All Photographs by Curt Doughty

Seattle Art Museum's Olympic Sculpture Park, designed by the New York–based firm of Weiss/Manfredi, is a triumph of urban reclamation. While the critical assessment of SAM's sculptural works has been mixed, the 8.5-acre brownfield turned waterfront park has proven to be a hit with the public since it opened last January. There is, however, one key element of the park that has, for the most part, escaped critical scrutiny: the landscape design by Seattle's own Charles Anderson.

Anderson's goals appear to be twofold. By limiting the plant species to natives, he hopes to heal the site of its toxic industrial past by allowing these supposed former occupants to reinhabit the place. Not content to let their arrangement lack a grand concept, he invents a dramatic context: a "mountains to sound" facsimile of the Seattle region laid out upon the compass points and grade changes of the park itself.

While the ideas behind the design speak to a love of the environment and desire for a culture of sustainability, the design fails to take sensory experience into account. Plus, many of the plants themselves, while native to the region at large, are unsuited to the punishing climactic conditions of this exposed site, and suffer as a result.

Throughout history, landscape designers have strived to re-create the scenic effects of the natural world on the vastly reduced scale of the garden. The most refined expression of this tradition took hold in Japan and lives on in the work of most landscape architects today. The designer establishes vantage points throughout the site and composes views that both resemble and represent the natural world's geography and flora. Specific plants are chosen to suggest mountains, woodlands, meadows, lakes, and streams. Their arrangement is intended to create a feeling akin to being in a natural setting.

The Olympic Sculpture Park boasts a wide range of so-called habitats. There is a valley surrounded by conifers that holds Richard Serra's Wake, a grove of quaking aspen where Tony Smith's sculptures are nestled, a trio of meadows of native wildflowers (one is home to Claes Oldenburg's Typewriter Eraser), and an actual shoreline along Elliott Bay. But Anderson's impulse toward restoration leaves us with a design that is literal rather than aesthetic, pedagogical where it should be sensual, and—worst of all—idealized instead of pragmatic. The tendency among contemporary landscape architects to use native plants may be rooted in sound principles of sustainability, but efforts to return sites to their "natural" states by using such species often reflects a sentimental romanticism and can lead, as it does here, to ill-conceived and unappealing public spaces.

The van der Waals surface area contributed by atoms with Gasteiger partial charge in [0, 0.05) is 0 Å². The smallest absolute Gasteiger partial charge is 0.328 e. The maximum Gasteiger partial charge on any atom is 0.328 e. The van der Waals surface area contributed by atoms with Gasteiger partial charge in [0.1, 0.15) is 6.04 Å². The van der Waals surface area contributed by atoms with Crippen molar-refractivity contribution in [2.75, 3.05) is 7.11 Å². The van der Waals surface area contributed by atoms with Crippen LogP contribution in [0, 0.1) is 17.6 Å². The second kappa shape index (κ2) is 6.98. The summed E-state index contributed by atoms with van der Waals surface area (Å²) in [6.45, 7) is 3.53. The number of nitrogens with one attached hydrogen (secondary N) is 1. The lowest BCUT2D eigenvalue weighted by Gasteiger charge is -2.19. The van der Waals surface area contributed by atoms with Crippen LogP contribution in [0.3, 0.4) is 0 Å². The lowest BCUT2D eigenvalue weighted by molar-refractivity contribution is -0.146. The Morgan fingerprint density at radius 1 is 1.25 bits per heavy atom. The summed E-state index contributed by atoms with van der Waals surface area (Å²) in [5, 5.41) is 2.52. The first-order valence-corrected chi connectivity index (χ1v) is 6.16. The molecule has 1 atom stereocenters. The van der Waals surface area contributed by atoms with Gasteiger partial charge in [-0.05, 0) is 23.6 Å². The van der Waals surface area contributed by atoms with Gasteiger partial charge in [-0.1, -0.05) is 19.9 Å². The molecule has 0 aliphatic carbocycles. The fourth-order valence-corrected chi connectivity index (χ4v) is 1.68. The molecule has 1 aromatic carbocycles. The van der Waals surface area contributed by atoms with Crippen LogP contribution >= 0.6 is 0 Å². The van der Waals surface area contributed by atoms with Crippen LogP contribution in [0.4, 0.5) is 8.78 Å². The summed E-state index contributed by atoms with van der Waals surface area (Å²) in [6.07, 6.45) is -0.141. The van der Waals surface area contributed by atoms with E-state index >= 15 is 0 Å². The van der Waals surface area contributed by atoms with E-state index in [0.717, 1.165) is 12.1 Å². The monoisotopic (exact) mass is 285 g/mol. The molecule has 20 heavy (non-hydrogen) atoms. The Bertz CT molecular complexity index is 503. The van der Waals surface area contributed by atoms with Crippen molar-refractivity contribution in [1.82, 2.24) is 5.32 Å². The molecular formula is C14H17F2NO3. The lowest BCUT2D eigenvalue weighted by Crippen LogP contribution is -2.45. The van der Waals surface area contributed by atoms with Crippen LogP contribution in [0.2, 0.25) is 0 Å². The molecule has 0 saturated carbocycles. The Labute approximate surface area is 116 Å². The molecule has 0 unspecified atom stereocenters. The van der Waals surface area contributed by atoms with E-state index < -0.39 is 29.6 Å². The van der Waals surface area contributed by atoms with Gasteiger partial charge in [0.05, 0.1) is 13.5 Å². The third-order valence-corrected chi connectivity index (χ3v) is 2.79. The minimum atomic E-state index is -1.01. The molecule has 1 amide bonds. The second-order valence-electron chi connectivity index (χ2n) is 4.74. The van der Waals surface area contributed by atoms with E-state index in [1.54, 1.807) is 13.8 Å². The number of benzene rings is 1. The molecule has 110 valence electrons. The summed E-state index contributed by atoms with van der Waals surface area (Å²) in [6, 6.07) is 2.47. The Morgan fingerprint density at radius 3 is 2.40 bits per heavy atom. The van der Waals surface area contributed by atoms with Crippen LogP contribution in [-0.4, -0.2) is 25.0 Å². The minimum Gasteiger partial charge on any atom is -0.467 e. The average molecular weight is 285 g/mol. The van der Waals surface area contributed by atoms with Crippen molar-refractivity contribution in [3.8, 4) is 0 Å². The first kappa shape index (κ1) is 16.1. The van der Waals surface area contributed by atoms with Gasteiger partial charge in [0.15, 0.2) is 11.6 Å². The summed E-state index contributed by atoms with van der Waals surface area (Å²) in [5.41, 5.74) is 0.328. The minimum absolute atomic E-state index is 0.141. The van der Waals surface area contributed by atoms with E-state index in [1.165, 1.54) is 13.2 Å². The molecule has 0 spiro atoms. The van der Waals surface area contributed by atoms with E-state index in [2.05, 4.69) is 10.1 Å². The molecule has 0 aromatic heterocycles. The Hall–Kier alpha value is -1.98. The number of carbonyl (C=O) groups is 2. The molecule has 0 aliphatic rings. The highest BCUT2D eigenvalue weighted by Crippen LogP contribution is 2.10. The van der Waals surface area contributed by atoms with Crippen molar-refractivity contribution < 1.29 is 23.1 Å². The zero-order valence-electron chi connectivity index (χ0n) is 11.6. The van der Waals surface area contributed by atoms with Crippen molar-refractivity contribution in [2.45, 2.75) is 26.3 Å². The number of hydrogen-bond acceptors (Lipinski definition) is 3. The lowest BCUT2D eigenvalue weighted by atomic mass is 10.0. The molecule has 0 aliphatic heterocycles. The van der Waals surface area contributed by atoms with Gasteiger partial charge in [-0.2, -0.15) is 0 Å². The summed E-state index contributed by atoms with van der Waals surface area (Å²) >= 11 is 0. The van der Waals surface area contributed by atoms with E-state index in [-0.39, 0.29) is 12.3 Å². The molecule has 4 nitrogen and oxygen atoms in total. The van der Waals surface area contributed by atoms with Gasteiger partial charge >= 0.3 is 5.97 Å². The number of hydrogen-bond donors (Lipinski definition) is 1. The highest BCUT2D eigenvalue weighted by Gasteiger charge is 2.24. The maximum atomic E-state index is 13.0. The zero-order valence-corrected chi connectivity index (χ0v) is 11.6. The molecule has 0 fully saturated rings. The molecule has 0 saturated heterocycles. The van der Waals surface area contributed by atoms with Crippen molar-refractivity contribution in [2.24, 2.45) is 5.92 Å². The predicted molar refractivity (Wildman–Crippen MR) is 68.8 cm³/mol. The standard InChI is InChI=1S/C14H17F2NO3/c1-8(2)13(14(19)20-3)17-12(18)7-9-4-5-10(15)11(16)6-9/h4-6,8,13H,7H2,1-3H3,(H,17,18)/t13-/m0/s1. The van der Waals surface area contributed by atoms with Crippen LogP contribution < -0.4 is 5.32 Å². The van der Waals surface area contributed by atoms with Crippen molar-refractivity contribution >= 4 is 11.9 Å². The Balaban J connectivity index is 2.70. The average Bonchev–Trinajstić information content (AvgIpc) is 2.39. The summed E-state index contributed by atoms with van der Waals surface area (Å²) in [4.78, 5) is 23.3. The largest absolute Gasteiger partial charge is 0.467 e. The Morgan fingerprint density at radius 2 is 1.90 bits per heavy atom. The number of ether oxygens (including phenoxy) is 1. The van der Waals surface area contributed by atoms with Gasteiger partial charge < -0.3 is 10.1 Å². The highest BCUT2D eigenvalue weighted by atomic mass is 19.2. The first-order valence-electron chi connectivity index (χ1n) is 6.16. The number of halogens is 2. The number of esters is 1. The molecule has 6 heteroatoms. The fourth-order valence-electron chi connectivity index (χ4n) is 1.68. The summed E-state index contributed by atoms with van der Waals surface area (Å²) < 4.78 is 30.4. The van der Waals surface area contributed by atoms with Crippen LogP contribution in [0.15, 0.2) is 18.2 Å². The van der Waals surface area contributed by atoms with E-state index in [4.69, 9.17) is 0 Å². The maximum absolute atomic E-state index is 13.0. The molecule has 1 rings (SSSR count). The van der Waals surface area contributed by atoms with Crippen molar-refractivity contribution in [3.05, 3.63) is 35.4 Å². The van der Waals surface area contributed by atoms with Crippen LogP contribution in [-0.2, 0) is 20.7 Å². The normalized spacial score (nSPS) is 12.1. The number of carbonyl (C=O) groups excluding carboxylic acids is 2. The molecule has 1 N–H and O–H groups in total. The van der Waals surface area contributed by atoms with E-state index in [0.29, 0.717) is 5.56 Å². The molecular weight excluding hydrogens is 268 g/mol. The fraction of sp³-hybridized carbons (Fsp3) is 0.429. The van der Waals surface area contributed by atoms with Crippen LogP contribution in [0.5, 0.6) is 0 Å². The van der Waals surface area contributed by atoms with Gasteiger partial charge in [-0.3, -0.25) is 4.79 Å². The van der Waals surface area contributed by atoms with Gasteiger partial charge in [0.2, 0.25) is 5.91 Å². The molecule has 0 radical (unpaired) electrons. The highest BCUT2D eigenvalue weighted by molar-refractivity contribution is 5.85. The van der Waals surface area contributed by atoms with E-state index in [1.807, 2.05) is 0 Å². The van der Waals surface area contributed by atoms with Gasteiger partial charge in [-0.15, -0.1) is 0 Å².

Anderson selects plants from specific environments to replicate those environments in the park. The western larch is a deciduous conifer that grows at high elevations in the Cascades, so he places it on the highest, far-eastern edge of the space along Western Avenue. The shore pine, frequently encountered along the coast, is planted along the beach. These seem like appropriate choices until you consider their overall function within the design. The group of pines he has stuck into the sand could someday protect the tiny shoreline cove from blistering winds, but the visitor who arrives there seeking sunshine or views will instead find dark, towering conifers. For the larch, the situation is worse. Planted behind the potentially much larger Douglas firs, they will soon disappear behind them. Their bright orange needles will be invisible to those strolling through the park in late fall when they turn.

When traditional Japanese landscape designers wanted to create a mountainous effect along the outer regions of their parks, they planted pines. Not only were pines commonly seen in their mountains; they also looked like mountains. They did not function simply as specimens from the areas they were meant to represent; they possessed physical properties that established a tangible sense of those areas. Anderson has ignored the underlying visual principle. Plants are given museum-style labels (complete with phonetic pronunciations of their original Salish names), but not dynamic placement.

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The dream of an authentically restored landscape precludes such thinking, but the truth is that nonnatives might have succeeded better at creating the intended effect. For a place that is all about rebirth, there is plenty of death in evidence. In mid-August, rows of broadleaf evergreen shrubs and groundcovers (salal, mahonia, kinnikinnick, and huckleberry) had burned to a crispy brown. The stands of Douglas fir and western red cedar were stressed and discolored; some had recently been removed. The remaining leaves on the vine maples had dried up, clinging to the branches in an advanced state of autumnal red, while the Garry oaks were almost completely defoliated. Many of the plants simply do not belong here. Quaking aspens, which make up the landscape design's most claustrophobia-inducing feature, are subject to a host of diseases and do not perform well in Western Washington. The dogwood, an understory or woodland edge tree, doesn't thrive when subjected to blasts of marine air.

But isn't this a sculpture park, after all? If Anderson was unwilling or unable to treat plants as visual, sculptural objects, then perhaps he should have scrapped his concept and instead spent his time establishing the plant textures and colors that at least are suited for large sculptural backdrops. A real native habitat, like West Seattle's dense, old-growth preserve Schmitz Park, is no place for sculpture anyway. recommended